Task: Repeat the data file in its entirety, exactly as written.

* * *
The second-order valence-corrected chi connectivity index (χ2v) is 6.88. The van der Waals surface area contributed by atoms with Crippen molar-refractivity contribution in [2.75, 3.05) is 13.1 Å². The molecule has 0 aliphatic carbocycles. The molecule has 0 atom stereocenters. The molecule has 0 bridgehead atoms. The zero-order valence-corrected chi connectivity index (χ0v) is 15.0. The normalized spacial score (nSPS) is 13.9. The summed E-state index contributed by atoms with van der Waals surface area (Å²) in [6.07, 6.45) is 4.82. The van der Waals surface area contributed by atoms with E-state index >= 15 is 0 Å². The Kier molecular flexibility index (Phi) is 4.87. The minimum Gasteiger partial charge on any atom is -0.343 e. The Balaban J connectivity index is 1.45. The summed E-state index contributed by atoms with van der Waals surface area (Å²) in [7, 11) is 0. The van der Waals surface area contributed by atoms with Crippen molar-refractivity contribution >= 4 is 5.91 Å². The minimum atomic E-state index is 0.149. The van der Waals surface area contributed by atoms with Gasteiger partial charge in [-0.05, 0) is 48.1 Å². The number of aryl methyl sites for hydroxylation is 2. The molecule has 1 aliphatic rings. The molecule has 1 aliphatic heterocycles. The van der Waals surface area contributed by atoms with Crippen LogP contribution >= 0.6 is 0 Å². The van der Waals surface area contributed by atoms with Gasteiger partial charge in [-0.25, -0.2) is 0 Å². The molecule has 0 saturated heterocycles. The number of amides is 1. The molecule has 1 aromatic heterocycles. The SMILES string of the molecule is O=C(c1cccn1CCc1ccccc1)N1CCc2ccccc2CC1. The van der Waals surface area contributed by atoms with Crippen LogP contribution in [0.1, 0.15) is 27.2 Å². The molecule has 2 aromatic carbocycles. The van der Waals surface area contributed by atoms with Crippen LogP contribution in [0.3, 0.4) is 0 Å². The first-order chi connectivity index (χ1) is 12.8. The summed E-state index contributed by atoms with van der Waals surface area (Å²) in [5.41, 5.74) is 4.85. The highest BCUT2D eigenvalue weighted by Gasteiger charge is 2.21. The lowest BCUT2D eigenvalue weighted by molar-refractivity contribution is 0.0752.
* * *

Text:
The second-order valence-corrected chi connectivity index (χ2v) is 6.88. The van der Waals surface area contributed by atoms with Crippen molar-refractivity contribution in [2.75, 3.05) is 13.1 Å². The molecule has 0 aliphatic carbocycles. The molecule has 0 atom stereocenters. The molecule has 0 bridgehead atoms. The zero-order valence-corrected chi connectivity index (χ0v) is 15.0. The normalized spacial score (nSPS) is 13.9. The summed E-state index contributed by atoms with van der Waals surface area (Å²) in [6.07, 6.45) is 4.82. The van der Waals surface area contributed by atoms with E-state index >= 15 is 0 Å². The Kier molecular flexibility index (Phi) is 4.87. The minimum Gasteiger partial charge on any atom is -0.343 e. The Balaban J connectivity index is 1.45. The summed E-state index contributed by atoms with van der Waals surface area (Å²) in [7, 11) is 0. The van der Waals surface area contributed by atoms with Crippen molar-refractivity contribution >= 4 is 5.91 Å². The minimum atomic E-state index is 0.149. The van der Waals surface area contributed by atoms with Gasteiger partial charge in [-0.05, 0) is 48.1 Å². The number of aryl methyl sites for hydroxylation is 2. The molecule has 1 aliphatic rings. The molecule has 1 aliphatic heterocycles. The van der Waals surface area contributed by atoms with Crippen LogP contribution >= 0.6 is 0 Å². The van der Waals surface area contributed by atoms with Gasteiger partial charge in [-0.25, -0.2) is 0 Å². The molecule has 0 saturated heterocycles. The number of amides is 1. The molecule has 1 aromatic heterocycles. The SMILES string of the molecule is O=C(c1cccn1CCc1ccccc1)N1CCc2ccccc2CC1. The van der Waals surface area contributed by atoms with Crippen LogP contribution in [0.1, 0.15) is 27.2 Å². The molecule has 2 aromatic carbocycles. The van der Waals surface area contributed by atoms with Crippen LogP contribution in [0.3, 0.4) is 0 Å². The first-order chi connectivity index (χ1) is 12.8. The summed E-state index contributed by atoms with van der Waals surface area (Å²) in [5.41, 5.74) is 4.85. The highest BCUT2D eigenvalue weighted by Gasteiger charge is 2.21. The lowest BCUT2D eigenvalue weighted by molar-refractivity contribution is 0.0752.